Bad Breath
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What you eat affects the air you exhale. Certain foods, such as garlic and onions, contribute to objectionable breath odor. Once the food is absorbed into the bloodstream, it is transferred to the lungs, where it is expelled. The odors will continue until the body eliminates the food. People who diet may develop unpleasant breath from infrequent eating. If you don't brush and floss daily, particles of food remain in the mouth, collecting bacteria, which can cause bad breath. Food that collects between the teeth, on the tongue and around the gums can rot, leaving an unpleasant odor. Dry mouth occurs when the flow of saliva decreases. Saliva is necessary to cleanse the mouth and remove particles that may cause odor. Dry mouth may be caused by various medications, salivary gland problems or continuously breathing through the mouth. Tobacco products cause bad breath, so if you use tobacco, ask your dentist for tips on kicking the habit. Bad breath may also be the sign of a medical disorder, such as a local infection in the respiratory tract, chronic sinusitis, postnasal drip, chronic bronchitis, diabetes, gastrointestinal disturbance, liver or kidney ailment.

Using Mouth Wash
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Swishing mouthwash after brushing can help neutralize odor-causing bacteria in your mouth and the antibacterial ingredients used in some mouthwashes have been shown to kill residual bacteria in the mouth.

It is important to use the recommended amount of mouthwash and to swish it around vigorously for about 1 minute making sure it is able to cover all areas between your teeth and soft tissues. After swishing for 60 seconds, using the same solution, or new solution, gargle the mouthwash in the back of your mouth and throat for another 30-60 seconds. The time to use mouthwash is important while gargling because the back of the mouth and throat contain bacteria that can lead to bad-breath and is an area untouched by brushing and flossing. Finally spit out the mouthwash - do not swallow it! You may decide to rinse your mouth with water afterwards to remove the residual mouthwash or you can elect to leave residual mouthwash to work in your mouth.

Mouthwash is not a brushing and flossing substitute!
Mouthwashes do not prevent cavities and just from swishing it around in your mouth is not enough to remove plaque from around your teeth and does not remove odor-causing particles from your tongue like brushing would do.

Cold Sores
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Recurrent Herpes Labialis (the common dental term) is a very common viral infection in children and adults. It is caused in most cases by a sub-type of the Herpes Virus, and in most patients it is preceded by an illness (a cold), exposure to sun or exposure to cold. Most patients experience what is known as 'prodromic' symptoms such as itching or burning sensation in the area where the blisters soon appear. This information may allow your dentist to recommend therapies that may minimize or eliminate the appearance of the blisters. This infection is usually self limiting and can last up to 14 days before the scabs fall off.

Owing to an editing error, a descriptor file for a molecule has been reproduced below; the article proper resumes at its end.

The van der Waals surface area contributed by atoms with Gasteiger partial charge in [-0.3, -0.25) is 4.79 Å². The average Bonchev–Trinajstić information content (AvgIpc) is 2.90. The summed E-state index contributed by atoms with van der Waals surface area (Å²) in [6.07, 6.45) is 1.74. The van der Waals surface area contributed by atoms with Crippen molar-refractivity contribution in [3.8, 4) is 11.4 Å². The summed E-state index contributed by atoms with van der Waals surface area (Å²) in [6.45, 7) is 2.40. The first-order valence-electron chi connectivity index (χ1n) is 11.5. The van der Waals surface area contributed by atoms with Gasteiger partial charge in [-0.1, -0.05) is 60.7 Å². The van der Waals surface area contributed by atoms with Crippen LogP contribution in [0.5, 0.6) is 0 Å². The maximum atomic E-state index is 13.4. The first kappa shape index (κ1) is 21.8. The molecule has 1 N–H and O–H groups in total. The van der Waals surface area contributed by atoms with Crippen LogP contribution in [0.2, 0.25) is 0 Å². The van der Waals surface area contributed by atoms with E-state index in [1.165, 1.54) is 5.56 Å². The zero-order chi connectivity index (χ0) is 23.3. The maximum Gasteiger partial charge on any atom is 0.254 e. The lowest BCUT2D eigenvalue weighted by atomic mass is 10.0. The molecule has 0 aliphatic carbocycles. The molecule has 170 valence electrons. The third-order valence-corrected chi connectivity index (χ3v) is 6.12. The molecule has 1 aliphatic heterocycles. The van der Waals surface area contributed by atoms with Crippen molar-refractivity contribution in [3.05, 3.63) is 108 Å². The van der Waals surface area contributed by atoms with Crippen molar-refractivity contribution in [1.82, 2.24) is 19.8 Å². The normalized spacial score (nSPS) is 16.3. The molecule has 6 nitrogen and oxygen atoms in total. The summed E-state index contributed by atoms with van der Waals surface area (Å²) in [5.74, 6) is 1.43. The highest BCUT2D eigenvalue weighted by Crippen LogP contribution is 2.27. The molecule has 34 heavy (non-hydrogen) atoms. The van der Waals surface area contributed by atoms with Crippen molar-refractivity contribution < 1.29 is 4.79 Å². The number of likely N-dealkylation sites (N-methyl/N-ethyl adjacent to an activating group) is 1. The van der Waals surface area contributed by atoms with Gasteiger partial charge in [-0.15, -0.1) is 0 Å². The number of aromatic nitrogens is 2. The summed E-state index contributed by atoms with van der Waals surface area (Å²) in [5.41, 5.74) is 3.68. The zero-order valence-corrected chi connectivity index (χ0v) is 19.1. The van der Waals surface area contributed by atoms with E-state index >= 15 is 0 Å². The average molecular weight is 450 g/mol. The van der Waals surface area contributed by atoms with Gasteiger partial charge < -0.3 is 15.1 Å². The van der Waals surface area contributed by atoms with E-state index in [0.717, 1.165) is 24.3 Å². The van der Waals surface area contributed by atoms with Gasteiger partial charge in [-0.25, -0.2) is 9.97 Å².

Mouth Guards
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Accidents can happen during any physical activity. A mouth protector can help protect the soft tissues of your tongue, lips and cheek lining. Over-the-counter stock mouth protectors are inexpensive, pre-formed and ready-to-wear. Boil and bite mouth protectors offer a better fit than stock mouth protectors. Softened in water, they are more adaptable to the shape of your mouth. Custom-fitted mouth protectors are made by your dentist for you personally. They are more expensive, but a properly fitted mouth protector will stay in place while you are wearing it, making it easy for you to talk and breathe.

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We ask that our female patients who are pregnant or think they possibly could be to inform us prior to your x-ray examination and dental treatment.

Traumatic Ulcer
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It is not uncommon for children to inadvertently 'bite' on their lips or cheeks, particularly following a dental visit where local anesthetic was used. The main reason why this occurs is the natural curiosity that a child has about the area of the mouth that is 'numb.' We try our best to explain to children that local anesthesia is temporary and we give them (and their parents) instructions on how to prevent 'lip biting.' In the event that this occurs, please notify our office so we can determine if your son or daughter will require treatment (i.e. antibiotics or pain medicine).

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